You’ve probably seen some of these videos on YouTube, they feature celebrity interviews with Buzzfeed, except the interviewee is sitting on the floor playing with kittens or puppies while answering questions. It was a great way for the Animal Society to reach Buzzfeed’s 200 million readers, and increase the likelihood their animals would be adopted, while giving Buzzfeed highly clickable content.

There’s never a bad reason to add cute, baby animals.

Example 2: GoPro and Red Bull

Although GoPro and Red Bull have partnered on several ventures, their enduring relationship is over content. Red Bull sponsors a lot of action sports events, and GoPro equips the athletes with cameras. It’s additional footage that compliments Red Bull’s coverage.

These two are a picture-perfect example of brands that appeal to remarkably similar lifestyles and complement each other beautifully without being direct competitors.

Charity-partnerships: A partnership between a for-profit brand and a charity. While there are still significant business advantages to co-branding with a charity, a partnership of this kind should only be undertaken if the charity aligns with the brand’s values and therefore feels authentic.

Example: Target and UNICEF

Target and UNICEF partnered to create the Kid Power campaign. As part of the program, Target sold kid-friendly fitness trackers. Kids were then encouraged to complete activity goals. For every community goal reached, Target donated food packets to underprivileged children. The partnership helped UNICEF raise awareness of global malnutrition and allowed Target to encourage kids to have a healthier lifestyle, therefore giving back to their local communities.

How to make co-branding work for you

The success of your co-branding venture is going to made or broken on the strength of the partner you choose. Nothing you do will save a mismatch. So it’s important to know what to look for in a co-brand.

Here are the 4 points of compatibility to consider:

  1. Target customers and lifestyle: your partner brand should serve a similar customer base to your brand. In other words, both brands need to be relevant to each other’s audience. The more similar a lifestyle both brands are selling, the better the fit (think of the synergy between Red Bull and GoPro). And does your audience trust the potential partner? You should have a firm understanding of their perception of candidate brands.
  2. Level of competition: while you want to be talking to the same customers and selling the same lifestyle, you don’t want to be direct competitors selling the same products. To be mutually beneficial, customers should conceivably be interested in both of your product lines. Another tip to keep in mind: your partnership should reach a specific niche of untapped customers. If you’re expending the cost and energy only to reach your existing customers, it’s probably not worth the trouble. Make sure that the intersection of both brands offers a new market.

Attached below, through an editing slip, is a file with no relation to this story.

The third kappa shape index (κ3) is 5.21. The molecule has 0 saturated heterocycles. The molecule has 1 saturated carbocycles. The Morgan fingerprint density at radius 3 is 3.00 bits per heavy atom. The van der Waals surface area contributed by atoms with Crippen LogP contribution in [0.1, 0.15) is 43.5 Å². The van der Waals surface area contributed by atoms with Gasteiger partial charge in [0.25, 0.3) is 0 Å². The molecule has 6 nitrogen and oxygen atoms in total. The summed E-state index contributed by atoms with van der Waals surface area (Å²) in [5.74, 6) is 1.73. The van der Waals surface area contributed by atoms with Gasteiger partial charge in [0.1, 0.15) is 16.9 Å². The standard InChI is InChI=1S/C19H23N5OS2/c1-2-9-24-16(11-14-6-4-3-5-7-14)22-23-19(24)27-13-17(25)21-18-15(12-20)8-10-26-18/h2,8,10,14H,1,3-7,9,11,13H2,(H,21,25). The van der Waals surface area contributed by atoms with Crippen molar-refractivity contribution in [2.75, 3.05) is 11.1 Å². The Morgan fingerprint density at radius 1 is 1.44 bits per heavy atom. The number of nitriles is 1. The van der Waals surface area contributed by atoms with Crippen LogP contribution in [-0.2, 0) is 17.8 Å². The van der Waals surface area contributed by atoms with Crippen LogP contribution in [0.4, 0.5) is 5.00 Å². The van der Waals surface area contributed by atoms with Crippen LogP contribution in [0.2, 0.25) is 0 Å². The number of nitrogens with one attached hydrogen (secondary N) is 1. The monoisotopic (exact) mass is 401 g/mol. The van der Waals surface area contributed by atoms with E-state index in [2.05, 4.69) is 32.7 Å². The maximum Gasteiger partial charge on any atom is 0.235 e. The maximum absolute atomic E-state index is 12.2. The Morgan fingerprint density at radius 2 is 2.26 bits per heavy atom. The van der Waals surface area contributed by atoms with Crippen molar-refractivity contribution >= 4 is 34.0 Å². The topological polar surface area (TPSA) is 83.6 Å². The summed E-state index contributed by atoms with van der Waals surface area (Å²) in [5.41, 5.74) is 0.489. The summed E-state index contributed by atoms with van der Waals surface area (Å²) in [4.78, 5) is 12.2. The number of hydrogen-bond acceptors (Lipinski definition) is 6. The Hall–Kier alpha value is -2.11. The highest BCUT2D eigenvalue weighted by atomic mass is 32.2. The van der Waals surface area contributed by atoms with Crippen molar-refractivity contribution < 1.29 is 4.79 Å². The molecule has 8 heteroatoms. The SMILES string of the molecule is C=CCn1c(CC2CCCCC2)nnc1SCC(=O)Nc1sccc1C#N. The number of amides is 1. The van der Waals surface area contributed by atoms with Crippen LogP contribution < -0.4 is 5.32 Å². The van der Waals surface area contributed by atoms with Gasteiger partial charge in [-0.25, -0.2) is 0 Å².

3. Brand values: maybe the most important element of a successful brand partnership comes down to shared values. Being able to agree on what’s most important should be a deal-breaker. While you will need to accept the loss of some control in a partnership, that shouldn’t mean you lose your soul, either. Your customers will still hold you accountable to your values, and won’t accept a compromise in order to please a business partner. This is precisely why you have brand values in the first place, to put a stake in the ground about what will not be compromised for any benefit. Your values should never be up for debate, because they are what your customers are really counting on when they buy from you. A poor fit on this front will damage your brand equity long-term.
  4. Brand size/scale/background: research has shown that partnerships often sour when one partner is significantly bigger in terms of company size and industry scale, than the other. Probably because it creates a power imbalance toward the larger brand. Just as you want to choose an indirect competitor, also choose a partner who adjacent in size and scale. Additionally, according to studies brand with a different country of origin also appear to be at greater risk of doing sideways, language and culture barriers may be to blame, so do your homework and make sure your audiences overlap, and you have a solid base of shared values.

Before you go…

Before you enter the wild world of co-branding, there’s one pre-requisite: you need to have a strong brand.

The branding process ensures your brand has strong core values, that you understand your customers inside and out, and that you have a clear picture of the competitive landscape in your category. All of which are essential ingredients to successful co-branding.

If you’re new to branding, we suggest you start here. Co-branding is just one element of a comprehensive brand strategy, and you won’t unlock it’s potential until you have a brand supporting your efforts.